Indigenous women


We believe it’s time to shift control, decision-making and power to the people at the frontline of deforestation. 

For over 16 years, we’ve been supporting thousands of people who live in the rainforest through unconditional cash transfers.

Unconditional cash transfers are direct payments we send to people living in the rainforest so they can purchase what they see as most essential for their community. The payments are sent frequently, and there’s no catch or requirements on how the cash is spent.

We do this in two ways. The first way is by transferring unconditional finances to rainforest communities in the Amazon, New Guinea and Congo Rainforest. The whole community comes together to decide together how to invest the funds. The second way is a more direct approach where we send money directly to individuals in the Amazon rainforest as part of our Basic Income pilot.

Autonomy and Trust

In a challenging place like the rainforest, only the people who live there know what’s best for them. We respect and trust their ability to decide how best to spend the cash based on the unique circumstances they face living in the rainforest.

How communities use the cash:

Safe drinking water

The community of Tunants in the Amazon used 80% of their cash to buy 20 giant water tanks meaning access to safe drinking water for everyone.

Improved buildings

In Camantavishi in the Amazon, the community used their cash to construct a classroom - 53 children now have a safe place to learn.

Extra resources

The community of Tsutsum in the Amazon used 100% of their cash to produce 20,000 cacao seedlings as cacao is a primary source of income. 

Life in the rainforest

Living in the rainforest comes with unique challenges. Indigenous communities can lack basic necessities such as safe drinking water, reliable buildings, healthcare facilities, and stable sources of income.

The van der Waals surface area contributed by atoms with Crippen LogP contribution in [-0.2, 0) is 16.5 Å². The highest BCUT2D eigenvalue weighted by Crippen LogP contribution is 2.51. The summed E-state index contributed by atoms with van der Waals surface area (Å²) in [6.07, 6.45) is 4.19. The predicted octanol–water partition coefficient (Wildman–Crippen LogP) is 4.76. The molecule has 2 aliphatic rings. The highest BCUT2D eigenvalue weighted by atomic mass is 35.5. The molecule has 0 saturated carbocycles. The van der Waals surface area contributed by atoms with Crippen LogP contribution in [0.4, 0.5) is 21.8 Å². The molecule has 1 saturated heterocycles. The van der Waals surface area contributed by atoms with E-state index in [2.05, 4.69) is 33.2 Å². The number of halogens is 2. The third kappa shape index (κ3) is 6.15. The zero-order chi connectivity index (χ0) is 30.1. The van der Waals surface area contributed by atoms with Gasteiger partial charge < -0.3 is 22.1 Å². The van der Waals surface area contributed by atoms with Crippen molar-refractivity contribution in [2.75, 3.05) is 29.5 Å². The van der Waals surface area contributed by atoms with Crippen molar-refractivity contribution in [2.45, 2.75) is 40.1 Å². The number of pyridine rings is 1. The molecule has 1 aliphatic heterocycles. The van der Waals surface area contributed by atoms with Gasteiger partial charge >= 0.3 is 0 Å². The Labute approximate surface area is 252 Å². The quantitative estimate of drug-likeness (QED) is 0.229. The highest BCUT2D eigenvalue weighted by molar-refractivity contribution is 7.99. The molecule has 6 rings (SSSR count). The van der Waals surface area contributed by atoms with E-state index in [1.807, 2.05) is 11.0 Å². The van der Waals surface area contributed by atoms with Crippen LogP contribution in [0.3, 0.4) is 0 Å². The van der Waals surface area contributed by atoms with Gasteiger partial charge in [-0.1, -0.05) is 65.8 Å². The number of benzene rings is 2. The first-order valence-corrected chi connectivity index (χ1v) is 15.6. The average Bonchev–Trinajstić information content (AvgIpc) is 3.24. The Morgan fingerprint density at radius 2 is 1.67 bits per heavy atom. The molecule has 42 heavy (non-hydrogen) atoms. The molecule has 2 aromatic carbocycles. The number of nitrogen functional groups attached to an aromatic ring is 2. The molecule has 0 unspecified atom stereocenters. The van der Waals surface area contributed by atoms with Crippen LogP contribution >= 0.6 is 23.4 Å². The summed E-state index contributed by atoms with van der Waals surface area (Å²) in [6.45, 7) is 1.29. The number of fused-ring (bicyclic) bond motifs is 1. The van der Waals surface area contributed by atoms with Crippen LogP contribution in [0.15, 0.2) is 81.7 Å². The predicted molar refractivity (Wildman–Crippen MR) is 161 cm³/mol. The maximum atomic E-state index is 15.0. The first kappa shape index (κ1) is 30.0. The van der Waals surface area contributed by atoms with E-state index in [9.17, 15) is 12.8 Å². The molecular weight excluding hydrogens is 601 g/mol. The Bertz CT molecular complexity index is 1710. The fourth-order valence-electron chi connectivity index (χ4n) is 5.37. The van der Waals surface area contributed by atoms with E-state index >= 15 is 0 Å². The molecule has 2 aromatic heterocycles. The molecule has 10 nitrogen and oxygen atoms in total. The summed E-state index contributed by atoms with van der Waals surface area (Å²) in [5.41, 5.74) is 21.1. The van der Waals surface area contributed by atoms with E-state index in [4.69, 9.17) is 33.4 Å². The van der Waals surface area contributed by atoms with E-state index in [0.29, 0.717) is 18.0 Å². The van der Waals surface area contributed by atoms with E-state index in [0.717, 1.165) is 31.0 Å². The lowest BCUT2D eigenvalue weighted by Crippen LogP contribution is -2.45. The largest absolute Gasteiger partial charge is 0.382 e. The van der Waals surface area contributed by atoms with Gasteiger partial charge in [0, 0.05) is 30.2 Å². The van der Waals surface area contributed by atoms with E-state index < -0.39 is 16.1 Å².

Without income to pay for essentials like food and medicine, they can be forced to sell their land to the likes of illegal loggers and miners. Once these extractive industries make their way in, the rainforest begins to fall, and the climate crisis becomes even worse.

Whilst illegal loggers offer communities money to leave, we provide financial support to help communities stay.

The power of cash in Amazon

Don't just take it from us. Listen to the people of Urakuza and Huaracayo in the Peruvian Amazon who use their funding to invest in food security, farming and education.

Watch now

Cash, rainforest and people

Rainforests are essential carbon sinks. Their preservation is critical to mitigating climate change, protecting biodiversity, and supporting the livelihoods of millions of people around the world.

Whilst Indigenous peoples and local communities comprise less than 5% of the world’s population, they manage at least 25% of the planet’s land surface and protect an estimated 80% of global biodiversity.

Despite this, rainforest communities receive less than 1% of all development funding to address climate change. Worse still, their contribution to the protection of Earth’s most vital resources and climate mitigation has been effectively ignored.

We believe it’s time to shift control, decision-making and power to the people at the frontline of deforestation. 



We've taken our unconditional cash transfers programme that extra mile and launched the first ever basic income pilot for people living in the Amazon rainforest.

Learn more


Help us to continue supporting people living in the rainforest by donating today. You'll be backing the families and villages who have a better track record of protecting rainforest than anyone else on the planet.

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Cool Earth Resources

Below are the findings from our unconditional cash projects over the last few years. We predict a variety of findings because each village and each person has different needs, priorities and visions for a thriving future.

These articles reflect the ever-evolving dynamics and realities of living in the rainforest, so undoubtedly at times will contradict and challenge the previous versions.